|5||Kindle News Daily/Book Gorilla (3 day ad for KND; 1 day ad for BG sent out on Day 5)|
|5||Ereader Café Daily Spotlight|
|6||Paranormal Radio Interview|
|6||Masquerade Crew Ad|
|6||Bloggers on FB|
|7||Digital Book Today|
|8||I Love Vampire Novels|
|8||Storyfinds Author Spotlight|
|9||Korner Kafe Exposed|
|9||eReader Utopia Featured|
|11||Ereader News Today|
|13||The Kindle Book Review 2 week 99c Bargain book listing|
|13||Pixelscroll and Bargain ebook hunter – emailed out for three days|
|16||Bargainbooksy – romance list|
|17||The Kindle Romance Review|
|19||My Romance Reads|
|20||WTRAFSOG boosted post|
|22||Bestbook ereader lovers|
|23||KND/Book Gorilla Kindle Fire Book of the Day|
|27||Book Enthusiast Joint Promo|
|30||Ereader Café Deal of the Day|
I was impressed at how professional all the advertisers were – as I didn’t have the Amazon sale links until the book was live, I had to email some of them bare hours before the ad went live. This didn’t seem to faze anyone – all of them had the correct Amazon links, no worries.
I submitted the book to Story Cartel, offering free copies for reviewers. I also paid for their email advertising package. Around 50 people downloaded the book; I believe 5 of them reviewed it. It may have been more.
Thanks to ARC reviewers and blog tour hosts, See You in Hell had 11 reviews on Amazon.com on launch day – Day 1. More reviews were posted over the course of the month, with 37 on Amazon.com by Day 30.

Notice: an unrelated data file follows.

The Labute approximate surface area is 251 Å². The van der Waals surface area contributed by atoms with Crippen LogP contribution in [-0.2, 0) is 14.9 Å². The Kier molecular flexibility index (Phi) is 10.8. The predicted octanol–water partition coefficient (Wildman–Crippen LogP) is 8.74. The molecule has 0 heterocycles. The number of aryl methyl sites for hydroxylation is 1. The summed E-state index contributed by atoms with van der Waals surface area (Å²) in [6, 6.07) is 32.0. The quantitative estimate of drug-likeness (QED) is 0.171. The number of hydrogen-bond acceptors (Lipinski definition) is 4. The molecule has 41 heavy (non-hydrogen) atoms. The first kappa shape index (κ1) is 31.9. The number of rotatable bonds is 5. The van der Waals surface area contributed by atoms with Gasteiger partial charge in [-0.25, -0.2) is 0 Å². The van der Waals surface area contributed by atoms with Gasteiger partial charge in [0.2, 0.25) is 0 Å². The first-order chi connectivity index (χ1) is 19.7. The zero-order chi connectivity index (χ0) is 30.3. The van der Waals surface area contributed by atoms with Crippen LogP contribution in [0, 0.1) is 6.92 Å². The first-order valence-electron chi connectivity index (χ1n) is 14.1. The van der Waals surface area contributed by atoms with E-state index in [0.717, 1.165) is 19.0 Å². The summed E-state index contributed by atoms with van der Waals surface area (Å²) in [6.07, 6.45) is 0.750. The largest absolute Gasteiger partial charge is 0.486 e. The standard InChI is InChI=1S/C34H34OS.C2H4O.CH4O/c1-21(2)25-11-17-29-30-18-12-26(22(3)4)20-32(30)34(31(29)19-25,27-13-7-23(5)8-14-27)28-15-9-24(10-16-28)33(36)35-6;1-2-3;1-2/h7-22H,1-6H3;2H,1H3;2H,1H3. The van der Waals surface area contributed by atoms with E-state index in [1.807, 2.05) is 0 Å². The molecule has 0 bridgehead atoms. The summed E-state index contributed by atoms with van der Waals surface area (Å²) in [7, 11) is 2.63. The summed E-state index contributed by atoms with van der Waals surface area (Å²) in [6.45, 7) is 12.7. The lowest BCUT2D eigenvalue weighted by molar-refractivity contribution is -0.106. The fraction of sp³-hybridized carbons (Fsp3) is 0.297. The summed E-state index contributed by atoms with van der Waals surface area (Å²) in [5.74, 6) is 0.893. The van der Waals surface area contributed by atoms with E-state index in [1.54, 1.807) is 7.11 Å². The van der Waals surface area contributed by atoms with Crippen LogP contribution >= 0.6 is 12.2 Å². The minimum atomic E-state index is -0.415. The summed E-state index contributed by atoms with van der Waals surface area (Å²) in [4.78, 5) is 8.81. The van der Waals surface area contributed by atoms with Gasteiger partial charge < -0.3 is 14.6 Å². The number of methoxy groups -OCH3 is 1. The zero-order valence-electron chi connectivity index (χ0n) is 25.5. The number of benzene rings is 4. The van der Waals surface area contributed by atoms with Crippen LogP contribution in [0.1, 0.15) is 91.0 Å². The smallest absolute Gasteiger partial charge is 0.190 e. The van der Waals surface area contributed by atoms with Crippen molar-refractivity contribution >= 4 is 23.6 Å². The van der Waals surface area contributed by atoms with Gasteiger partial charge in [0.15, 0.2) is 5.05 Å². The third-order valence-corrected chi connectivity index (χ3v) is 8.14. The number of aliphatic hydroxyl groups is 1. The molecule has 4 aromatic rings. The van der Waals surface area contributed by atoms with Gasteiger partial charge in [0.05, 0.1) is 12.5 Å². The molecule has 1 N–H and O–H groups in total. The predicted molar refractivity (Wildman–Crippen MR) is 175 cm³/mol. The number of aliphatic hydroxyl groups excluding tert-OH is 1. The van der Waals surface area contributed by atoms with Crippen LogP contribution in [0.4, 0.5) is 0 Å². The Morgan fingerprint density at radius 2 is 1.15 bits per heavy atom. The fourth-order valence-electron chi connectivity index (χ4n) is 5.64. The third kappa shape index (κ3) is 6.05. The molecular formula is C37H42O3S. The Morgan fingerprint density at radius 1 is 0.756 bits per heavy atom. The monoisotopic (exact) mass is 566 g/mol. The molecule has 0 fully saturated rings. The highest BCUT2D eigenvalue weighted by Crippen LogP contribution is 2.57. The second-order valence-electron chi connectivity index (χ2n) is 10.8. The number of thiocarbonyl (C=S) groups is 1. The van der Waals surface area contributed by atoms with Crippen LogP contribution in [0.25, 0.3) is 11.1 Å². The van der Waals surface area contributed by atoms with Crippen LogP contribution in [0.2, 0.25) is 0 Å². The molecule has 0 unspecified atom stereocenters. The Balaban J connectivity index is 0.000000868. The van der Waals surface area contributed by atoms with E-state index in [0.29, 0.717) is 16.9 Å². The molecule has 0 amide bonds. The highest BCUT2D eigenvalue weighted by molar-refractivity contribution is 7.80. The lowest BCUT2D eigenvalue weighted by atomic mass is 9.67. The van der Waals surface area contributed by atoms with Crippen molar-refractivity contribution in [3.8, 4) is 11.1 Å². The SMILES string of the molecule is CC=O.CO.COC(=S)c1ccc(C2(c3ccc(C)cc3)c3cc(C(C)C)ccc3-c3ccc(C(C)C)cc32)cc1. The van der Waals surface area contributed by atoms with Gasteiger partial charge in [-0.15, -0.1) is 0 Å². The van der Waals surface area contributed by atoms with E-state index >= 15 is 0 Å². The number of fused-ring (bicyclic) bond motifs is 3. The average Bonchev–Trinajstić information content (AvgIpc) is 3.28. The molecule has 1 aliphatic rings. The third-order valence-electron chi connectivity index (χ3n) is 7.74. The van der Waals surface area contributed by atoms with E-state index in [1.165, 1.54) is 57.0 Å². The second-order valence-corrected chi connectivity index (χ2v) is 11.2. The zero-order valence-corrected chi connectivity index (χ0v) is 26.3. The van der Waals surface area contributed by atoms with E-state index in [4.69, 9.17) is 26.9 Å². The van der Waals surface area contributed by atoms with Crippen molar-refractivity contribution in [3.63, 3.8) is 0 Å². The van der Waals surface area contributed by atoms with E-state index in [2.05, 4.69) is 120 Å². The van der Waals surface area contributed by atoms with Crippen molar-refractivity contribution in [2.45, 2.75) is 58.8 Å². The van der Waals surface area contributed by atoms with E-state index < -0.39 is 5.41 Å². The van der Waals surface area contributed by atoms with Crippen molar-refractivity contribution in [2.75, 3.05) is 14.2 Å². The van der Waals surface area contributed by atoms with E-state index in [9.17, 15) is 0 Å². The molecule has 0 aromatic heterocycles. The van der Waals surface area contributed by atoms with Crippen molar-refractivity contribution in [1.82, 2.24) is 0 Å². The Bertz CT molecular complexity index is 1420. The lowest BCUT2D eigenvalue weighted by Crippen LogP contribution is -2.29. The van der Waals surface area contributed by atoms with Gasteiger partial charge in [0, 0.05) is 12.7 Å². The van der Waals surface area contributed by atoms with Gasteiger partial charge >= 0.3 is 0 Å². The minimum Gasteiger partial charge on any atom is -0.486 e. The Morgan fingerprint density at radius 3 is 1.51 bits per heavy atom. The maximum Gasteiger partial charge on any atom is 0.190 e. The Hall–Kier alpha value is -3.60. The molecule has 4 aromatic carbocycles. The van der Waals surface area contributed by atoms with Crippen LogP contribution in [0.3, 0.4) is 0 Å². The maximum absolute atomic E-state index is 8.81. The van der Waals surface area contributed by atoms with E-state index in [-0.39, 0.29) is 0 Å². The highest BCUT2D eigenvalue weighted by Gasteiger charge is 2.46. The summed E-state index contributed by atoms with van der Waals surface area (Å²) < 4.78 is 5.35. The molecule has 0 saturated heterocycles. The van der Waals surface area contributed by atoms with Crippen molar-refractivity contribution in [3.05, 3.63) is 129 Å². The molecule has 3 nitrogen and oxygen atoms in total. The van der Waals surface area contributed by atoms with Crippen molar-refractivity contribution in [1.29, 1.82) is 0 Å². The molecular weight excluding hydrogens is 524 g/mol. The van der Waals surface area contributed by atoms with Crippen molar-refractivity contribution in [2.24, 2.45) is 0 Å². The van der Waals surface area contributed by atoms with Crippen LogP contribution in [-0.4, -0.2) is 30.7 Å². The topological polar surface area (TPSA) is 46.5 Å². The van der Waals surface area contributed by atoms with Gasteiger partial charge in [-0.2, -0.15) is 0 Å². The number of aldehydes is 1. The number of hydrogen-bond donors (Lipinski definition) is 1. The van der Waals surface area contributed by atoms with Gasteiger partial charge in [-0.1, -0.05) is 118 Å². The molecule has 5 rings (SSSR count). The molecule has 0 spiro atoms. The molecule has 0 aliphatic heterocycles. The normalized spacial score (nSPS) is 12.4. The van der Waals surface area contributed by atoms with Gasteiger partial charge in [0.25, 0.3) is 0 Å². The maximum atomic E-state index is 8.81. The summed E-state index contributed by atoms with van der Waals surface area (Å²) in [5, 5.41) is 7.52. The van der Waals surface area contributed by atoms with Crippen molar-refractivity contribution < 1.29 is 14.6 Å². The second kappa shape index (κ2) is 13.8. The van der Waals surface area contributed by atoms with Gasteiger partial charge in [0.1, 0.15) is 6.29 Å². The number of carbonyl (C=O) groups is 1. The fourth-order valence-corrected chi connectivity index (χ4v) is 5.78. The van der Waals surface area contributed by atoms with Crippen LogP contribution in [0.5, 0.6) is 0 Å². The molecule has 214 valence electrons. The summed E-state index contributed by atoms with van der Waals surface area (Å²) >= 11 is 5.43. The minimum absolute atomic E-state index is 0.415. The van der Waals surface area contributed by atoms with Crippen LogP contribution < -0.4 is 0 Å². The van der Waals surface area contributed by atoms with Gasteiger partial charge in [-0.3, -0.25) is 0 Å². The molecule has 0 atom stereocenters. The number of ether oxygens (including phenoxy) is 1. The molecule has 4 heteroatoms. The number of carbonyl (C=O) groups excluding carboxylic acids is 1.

Sales were fun to track, but it was difficult to attribute the sales to a particular advertiser, given sometimes there were several advertisers a day and the effect of each advertiser might be spread across several days. See You in Hell was made available at Amazon, Kobo, Smashwords, iTunes and Barnes and Noble on release day (it’s now on Google Play, too, but it wasn’t in the first month), these sales figures are total books sold across all sales channels.
Total books sold over the 30 days was 1170 copies – more copies than I’d sold of ANY of my other books to date, some of which have been out for over a year.
Total cost for blog tours and advertising is approximately US$1600 and sales have continued over the following month, with the sequel, Mel Goes to Hell, due out on 30 July, three months after the release of See You in Hell.
Would I launch a series like this again?
Yes. I might not release the free prequel short story, but I’d definitely post research and excerpts as early as I did. I’d also seek early reviews and blog tours. I’d definitely launch at 99c again. I’d probably use fewer advertisers, as some seemed more effective than others, but this is also very genre specific. Paranormal romance and satire don’t appeal to everyone.
All in all, for me, it was one Hell of a launch. And I mean that in the best way possible.
I want to thank Demelza for coming on to the blog and sharing her results.
The 99c is becoming quite a popular one after several authors have found it an effective way to launch (or re-launch) a book without a huge reader base behind them. It should be clear that these launches aren’t about making a ton of royalties.
It’s about getting a lot of visibility on the book and building up readers for the rest of the series (either via the mailing list or directly into book two of the series)
You are more likely going to lose money on the initial launch, but it’s a long term plan to build your series and brand and garner a lot of readers quickly. – Carl Sinclair